On the inclusion side, wow. If you have us in gallery view [on Zoom] right now, what you notice is that every single one of our boxes is the same size. There isn’t a group of folks who are in the U.S., laughing and chattering in a conference room, while the folks from Bengaluru and Seoul and Amsterdam are on a screen and people have their backs to them. It’s not happening right now. We’re all equalized in this case.

People who historically have been in-person now understand how hard it is or how hard it’s been for the people who have been virtual.

Also, if there’s someone who is a bit more introverted, they can chat in the box and still get their viewpoint in. Whereas before, if you had somebody like me who tends to be verbose, the introverts may not have been able to get a word in edgewise.

Q. What are the obstacles that most frequently block companies’ diversity and inclusion efforts?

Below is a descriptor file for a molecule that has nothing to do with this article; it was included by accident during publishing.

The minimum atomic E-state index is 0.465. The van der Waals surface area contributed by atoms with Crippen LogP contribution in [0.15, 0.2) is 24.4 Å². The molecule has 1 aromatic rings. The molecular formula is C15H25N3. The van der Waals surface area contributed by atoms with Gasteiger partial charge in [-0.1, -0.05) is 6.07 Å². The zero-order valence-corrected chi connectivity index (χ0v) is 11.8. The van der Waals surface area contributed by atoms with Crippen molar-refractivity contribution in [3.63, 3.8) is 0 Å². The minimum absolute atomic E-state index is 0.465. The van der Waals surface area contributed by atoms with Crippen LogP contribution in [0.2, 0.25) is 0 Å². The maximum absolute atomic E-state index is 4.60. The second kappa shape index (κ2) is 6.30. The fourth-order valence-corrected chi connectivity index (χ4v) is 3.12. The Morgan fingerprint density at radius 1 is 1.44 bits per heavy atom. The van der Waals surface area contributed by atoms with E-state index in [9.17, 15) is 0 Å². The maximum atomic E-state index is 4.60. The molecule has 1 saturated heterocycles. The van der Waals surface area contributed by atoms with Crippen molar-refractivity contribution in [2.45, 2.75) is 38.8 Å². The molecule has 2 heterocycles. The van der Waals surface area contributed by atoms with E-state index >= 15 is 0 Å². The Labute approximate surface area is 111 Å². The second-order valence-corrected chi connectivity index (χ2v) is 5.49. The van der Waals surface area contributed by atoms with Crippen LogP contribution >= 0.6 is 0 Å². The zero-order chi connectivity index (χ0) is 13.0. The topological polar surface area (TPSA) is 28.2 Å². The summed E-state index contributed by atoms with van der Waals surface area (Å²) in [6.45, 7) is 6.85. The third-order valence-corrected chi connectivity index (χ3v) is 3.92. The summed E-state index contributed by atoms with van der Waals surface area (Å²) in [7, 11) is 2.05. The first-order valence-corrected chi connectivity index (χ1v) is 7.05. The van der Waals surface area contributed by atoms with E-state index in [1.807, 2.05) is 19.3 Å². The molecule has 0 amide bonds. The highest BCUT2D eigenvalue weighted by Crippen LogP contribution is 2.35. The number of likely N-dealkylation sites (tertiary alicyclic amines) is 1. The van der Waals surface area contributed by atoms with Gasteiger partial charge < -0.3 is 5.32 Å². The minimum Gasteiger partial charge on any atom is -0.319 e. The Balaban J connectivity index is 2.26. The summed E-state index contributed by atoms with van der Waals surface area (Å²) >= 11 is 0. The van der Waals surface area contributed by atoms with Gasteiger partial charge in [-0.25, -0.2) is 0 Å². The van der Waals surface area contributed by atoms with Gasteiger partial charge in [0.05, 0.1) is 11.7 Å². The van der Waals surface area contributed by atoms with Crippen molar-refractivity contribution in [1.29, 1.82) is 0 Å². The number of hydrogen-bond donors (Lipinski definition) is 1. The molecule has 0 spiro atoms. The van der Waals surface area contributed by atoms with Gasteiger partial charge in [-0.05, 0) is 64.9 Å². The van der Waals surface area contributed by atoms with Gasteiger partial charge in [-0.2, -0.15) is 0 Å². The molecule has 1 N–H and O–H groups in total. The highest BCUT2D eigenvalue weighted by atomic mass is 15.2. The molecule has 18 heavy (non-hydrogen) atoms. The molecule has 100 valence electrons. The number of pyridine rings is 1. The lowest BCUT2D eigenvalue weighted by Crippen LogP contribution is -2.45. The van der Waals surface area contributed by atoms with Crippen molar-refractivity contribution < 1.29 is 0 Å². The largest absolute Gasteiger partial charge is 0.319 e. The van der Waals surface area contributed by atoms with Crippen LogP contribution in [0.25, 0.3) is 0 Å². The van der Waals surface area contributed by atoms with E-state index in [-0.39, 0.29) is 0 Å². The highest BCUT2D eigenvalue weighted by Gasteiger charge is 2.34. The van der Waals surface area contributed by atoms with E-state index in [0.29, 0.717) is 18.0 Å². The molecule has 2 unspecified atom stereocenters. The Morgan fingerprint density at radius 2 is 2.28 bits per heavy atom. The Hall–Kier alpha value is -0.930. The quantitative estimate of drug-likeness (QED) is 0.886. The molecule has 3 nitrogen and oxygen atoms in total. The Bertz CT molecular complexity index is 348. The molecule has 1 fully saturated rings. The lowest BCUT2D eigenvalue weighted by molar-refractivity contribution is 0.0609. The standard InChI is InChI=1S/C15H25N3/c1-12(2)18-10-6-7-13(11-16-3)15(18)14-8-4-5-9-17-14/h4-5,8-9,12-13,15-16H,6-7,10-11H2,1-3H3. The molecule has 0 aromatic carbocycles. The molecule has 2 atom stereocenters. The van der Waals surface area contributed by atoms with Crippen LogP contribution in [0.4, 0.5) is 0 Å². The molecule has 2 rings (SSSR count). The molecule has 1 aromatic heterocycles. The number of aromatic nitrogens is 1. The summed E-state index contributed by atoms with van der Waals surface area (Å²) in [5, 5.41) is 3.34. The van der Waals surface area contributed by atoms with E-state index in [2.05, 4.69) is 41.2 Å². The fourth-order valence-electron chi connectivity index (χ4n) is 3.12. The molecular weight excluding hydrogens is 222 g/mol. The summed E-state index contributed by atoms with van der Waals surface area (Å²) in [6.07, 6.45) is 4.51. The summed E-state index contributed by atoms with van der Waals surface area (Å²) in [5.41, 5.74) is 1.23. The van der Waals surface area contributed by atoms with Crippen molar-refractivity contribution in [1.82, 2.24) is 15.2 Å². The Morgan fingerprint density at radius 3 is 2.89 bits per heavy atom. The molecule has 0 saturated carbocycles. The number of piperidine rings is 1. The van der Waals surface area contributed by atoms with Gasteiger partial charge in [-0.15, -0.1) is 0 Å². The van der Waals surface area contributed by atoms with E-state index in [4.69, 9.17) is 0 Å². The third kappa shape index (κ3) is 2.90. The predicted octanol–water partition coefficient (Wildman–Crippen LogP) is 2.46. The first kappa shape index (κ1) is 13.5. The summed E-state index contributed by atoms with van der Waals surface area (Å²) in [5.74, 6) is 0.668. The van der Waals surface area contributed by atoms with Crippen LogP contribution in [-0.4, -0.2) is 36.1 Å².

A. A couple of things. An us-versus-them mentality, which only drives groups further apart.

Number two, for a global company, being U.S.-centric. We have to make sure that we’re not trying to do a one-size-fits-all.

And then ourselves as practitioners. As a D&I practitioner, you’re a therapist, coach, educator, activist, and advocate. You’re creative when you work with the product team and help them to be more inclusive and when you work with the marketing team to make sure things are landing right. You’re an ambassador with external organizations. And you’ve got to be a business-minded individual to be able to take all of these things that are so human and what people will see as touchy-feely and translate them into a vessel and a lens that makes sense for the business. These are in most cases for-profit entities. Let’s not run from that.